“There are no rules on my tax statement,” Moore said. “I have to pay road and bridge taxes. It’s on my tax bill.”

Supervisor Eddie Dixon said private road problems are found in all supervisor districts.

Bennett said the county taxpayers in general would have to pay for improvements on private property, if it were legal to do so, and some people in his district have the same problem.

“That person pays taxes, too,” Moore said.

“Would it be fair for the county to build a road for a subdivision and you (the taxpayer) pay the taxes for that?” asked Zinn. “If it was an open-door policy, every developer could come in and the county would pay for it (paving roads in private subdivisions).”

Moore said she did not believe citizens should pay for someone to make a profit; that she does not want the road fixed to make a profit.

“I challenge you all again to make some decisions and changes to these roads,” she said.

Moore was followed by Bill Davis, a Hardin Road resident in the Laws Hill area.

Davis said ruts get so bad it is sometimes hard to hold the vehicle on the road.

“I was told the road was going to be blacktopped and it has been 12 years,” Davis said. “I’m trying to get something done. I would like to have some relief.”

Storm water is washing out his drive, he said.

Zinn said the county road department is doing its best to keep Hardin Road passable.

“We have modified the banks, put in culverts and taken out trees blocking the view in the curve,” he said. “I know it does get marshy after rains.”

Hardin said the previous supervisor had promised to do something about the road.

“There has to be a beginning point and an ending point,” Zinn said. “We can’t get to everybody first.”

Mrs. Davis asked how a can a person find out which roads have priority for paving.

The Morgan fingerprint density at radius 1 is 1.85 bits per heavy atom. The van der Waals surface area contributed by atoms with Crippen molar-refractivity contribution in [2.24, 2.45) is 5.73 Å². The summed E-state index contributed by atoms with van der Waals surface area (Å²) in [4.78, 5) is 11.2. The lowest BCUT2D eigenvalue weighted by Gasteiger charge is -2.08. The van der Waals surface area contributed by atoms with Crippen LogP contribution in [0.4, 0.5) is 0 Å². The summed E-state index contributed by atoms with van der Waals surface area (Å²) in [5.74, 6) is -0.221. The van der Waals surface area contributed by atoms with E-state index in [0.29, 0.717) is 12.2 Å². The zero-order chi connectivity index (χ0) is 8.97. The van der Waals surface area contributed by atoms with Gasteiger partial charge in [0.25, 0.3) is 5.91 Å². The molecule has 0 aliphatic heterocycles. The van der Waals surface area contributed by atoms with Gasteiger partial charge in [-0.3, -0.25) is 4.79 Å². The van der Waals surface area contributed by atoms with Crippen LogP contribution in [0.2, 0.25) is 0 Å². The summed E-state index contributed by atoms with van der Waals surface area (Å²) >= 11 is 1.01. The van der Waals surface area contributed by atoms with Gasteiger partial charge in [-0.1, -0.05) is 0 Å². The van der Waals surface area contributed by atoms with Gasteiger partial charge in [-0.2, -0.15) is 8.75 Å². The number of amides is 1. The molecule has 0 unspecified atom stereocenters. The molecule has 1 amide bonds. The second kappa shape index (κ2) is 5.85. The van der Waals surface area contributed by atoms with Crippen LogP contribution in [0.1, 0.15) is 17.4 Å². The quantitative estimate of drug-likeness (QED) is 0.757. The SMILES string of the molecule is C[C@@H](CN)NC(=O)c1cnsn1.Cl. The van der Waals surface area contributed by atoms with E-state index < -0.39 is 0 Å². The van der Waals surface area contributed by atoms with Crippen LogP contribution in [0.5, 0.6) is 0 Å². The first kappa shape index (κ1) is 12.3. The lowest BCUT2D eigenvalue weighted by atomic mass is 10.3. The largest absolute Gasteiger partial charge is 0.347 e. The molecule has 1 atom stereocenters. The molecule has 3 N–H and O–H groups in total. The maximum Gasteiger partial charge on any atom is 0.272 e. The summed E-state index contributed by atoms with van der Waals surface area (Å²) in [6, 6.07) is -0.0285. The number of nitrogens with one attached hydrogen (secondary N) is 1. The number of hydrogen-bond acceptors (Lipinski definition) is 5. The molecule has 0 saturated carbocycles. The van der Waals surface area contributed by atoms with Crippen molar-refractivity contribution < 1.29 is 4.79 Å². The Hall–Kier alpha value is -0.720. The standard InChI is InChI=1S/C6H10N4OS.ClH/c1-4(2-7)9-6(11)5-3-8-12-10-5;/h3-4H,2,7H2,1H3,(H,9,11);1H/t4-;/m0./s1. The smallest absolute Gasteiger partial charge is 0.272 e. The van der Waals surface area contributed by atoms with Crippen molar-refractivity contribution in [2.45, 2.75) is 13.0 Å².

“Give it an opportunity,” Zinn said.

By opportunity, Zinn said he meant, next working season.

“What about the water?” Mrs. Davis asked.

“Larry Hall and I will convey on that,” Bill Davis said.

Reporting for engineer Larry Britt who was absent, Hall said traffic and school bus signs would be posted on Clear Creek Road. A project to divert storm water on Strickland Road is being studied by a state engineer.

The board approved a board order for purchase of either clay gravel or crushed limestone, whichever is cheaper, to be applied to the bridge project on Red Banks Road.

Erosion problems on Highway 4 Bypass Phase III construction are being addressed.

Several developers appeared before the board with zoning director Conway Moore.

Mary Ann Hurdle was granted a request to redraw lots at a subdivision near Matthews Corner. Another five-lot subdivision she owns on Marianna Road was approved to be rezoned back for agricultural use.

The board approved Phase II of Coldwater Subdivision, under development by Barry Ray.

Teddy Bryant asked for freeport warehouse tax relief on inventory at his business. The board took no action.

Zinn asked supervisors to look at a storm water problem on St. Paul Road that is causing a driveway to wash out on private property. The board approved a second look at how runoff water could be diverted.

The board discussed how to pay for construction costs at the sheriff’s department substation on Highway 309 North, then approved a motion to pay for it out of the county’s building fund.